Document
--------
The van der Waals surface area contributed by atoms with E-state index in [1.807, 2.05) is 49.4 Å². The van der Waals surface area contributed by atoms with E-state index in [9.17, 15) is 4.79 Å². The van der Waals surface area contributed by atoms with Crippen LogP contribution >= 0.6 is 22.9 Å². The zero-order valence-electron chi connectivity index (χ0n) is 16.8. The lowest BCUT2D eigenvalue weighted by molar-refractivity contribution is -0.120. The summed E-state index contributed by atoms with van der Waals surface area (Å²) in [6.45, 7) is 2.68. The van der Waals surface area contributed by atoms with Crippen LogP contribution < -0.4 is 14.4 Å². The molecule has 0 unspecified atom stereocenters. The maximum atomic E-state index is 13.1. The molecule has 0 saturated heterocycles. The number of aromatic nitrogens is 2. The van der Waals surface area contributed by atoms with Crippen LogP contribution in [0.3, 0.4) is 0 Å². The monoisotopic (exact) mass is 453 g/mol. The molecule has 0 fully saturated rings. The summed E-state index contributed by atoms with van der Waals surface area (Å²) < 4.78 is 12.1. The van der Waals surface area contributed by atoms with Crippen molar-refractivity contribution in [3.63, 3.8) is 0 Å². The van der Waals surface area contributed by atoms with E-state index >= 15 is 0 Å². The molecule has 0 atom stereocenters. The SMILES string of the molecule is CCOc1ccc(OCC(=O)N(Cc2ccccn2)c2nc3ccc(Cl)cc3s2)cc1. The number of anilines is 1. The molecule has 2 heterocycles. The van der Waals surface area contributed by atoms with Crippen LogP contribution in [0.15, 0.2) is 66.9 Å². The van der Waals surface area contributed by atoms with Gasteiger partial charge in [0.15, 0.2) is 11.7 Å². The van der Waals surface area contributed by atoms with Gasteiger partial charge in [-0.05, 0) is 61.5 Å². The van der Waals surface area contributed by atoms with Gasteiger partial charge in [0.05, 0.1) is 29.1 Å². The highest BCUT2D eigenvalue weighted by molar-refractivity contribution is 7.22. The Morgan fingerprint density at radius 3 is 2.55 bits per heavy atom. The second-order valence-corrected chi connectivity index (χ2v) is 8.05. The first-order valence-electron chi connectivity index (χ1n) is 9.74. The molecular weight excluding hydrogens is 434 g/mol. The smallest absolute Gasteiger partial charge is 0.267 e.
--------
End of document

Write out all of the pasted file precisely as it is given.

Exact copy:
The van der Waals surface area contributed by atoms with E-state index in [1.807, 2.05) is 49.4 Å². The van der Waals surface area contributed by atoms with E-state index in [9.17, 15) is 4.79 Å². The van der Waals surface area contributed by atoms with Crippen LogP contribution >= 0.6 is 22.9 Å². The zero-order valence-electron chi connectivity index (χ0n) is 16.8. The lowest BCUT2D eigenvalue weighted by molar-refractivity contribution is -0.120. The summed E-state index contributed by atoms with van der Waals surface area (Å²) in [6.45, 7) is 2.68. The van der Waals surface area contributed by atoms with Crippen LogP contribution < -0.4 is 14.4 Å². The molecule has 0 unspecified atom stereocenters. The maximum atomic E-state index is 13.1. The molecule has 0 saturated heterocycles. The number of aromatic nitrogens is 2. The van der Waals surface area contributed by atoms with Crippen LogP contribution in [0.3, 0.4) is 0 Å². The monoisotopic (exact) mass is 453 g/mol. The molecule has 0 fully saturated rings. The summed E-state index contributed by atoms with van der Waals surface area (Å²) < 4.78 is 12.1. The van der Waals surface area contributed by atoms with Crippen molar-refractivity contribution in [3.63, 3.8) is 0 Å². The van der Waals surface area contributed by atoms with E-state index >= 15 is 0 Å². The molecule has 0 atom stereocenters. The SMILES string of the molecule is CCOc1ccc(OCC(=O)N(Cc2ccccn2)c2nc3ccc(Cl)cc3s2)cc1. The number of anilines is 1. The molecule has 2 heterocycles. The van der Waals surface area contributed by atoms with Crippen LogP contribution in [0.15, 0.2) is 66.9 Å². The van der Waals surface area contributed by atoms with Gasteiger partial charge in [0.15, 0.2) is 11.7 Å². The van der Waals surface area contributed by atoms with Gasteiger partial charge in [-0.05, 0) is 61.5 Å². The van der Waals surface area contributed by atoms with Gasteiger partial charge in [0.05, 0.1) is 29.1 Å². The highest BCUT2D eigenvalue weighted by molar-refractivity contribution is 7.22. The Morgan fingerprint density at radius 3 is 2.55 bits per heavy atom. The second-order valence-corrected chi connectivity index (χ2v) is 8.05. The first-order valence-electron chi connectivity index (χ1n) is 9.74. The molecular weight excluding hydrogens is 434 g/mol. The smallest absolute Gasteiger partial charge is 0.267 e.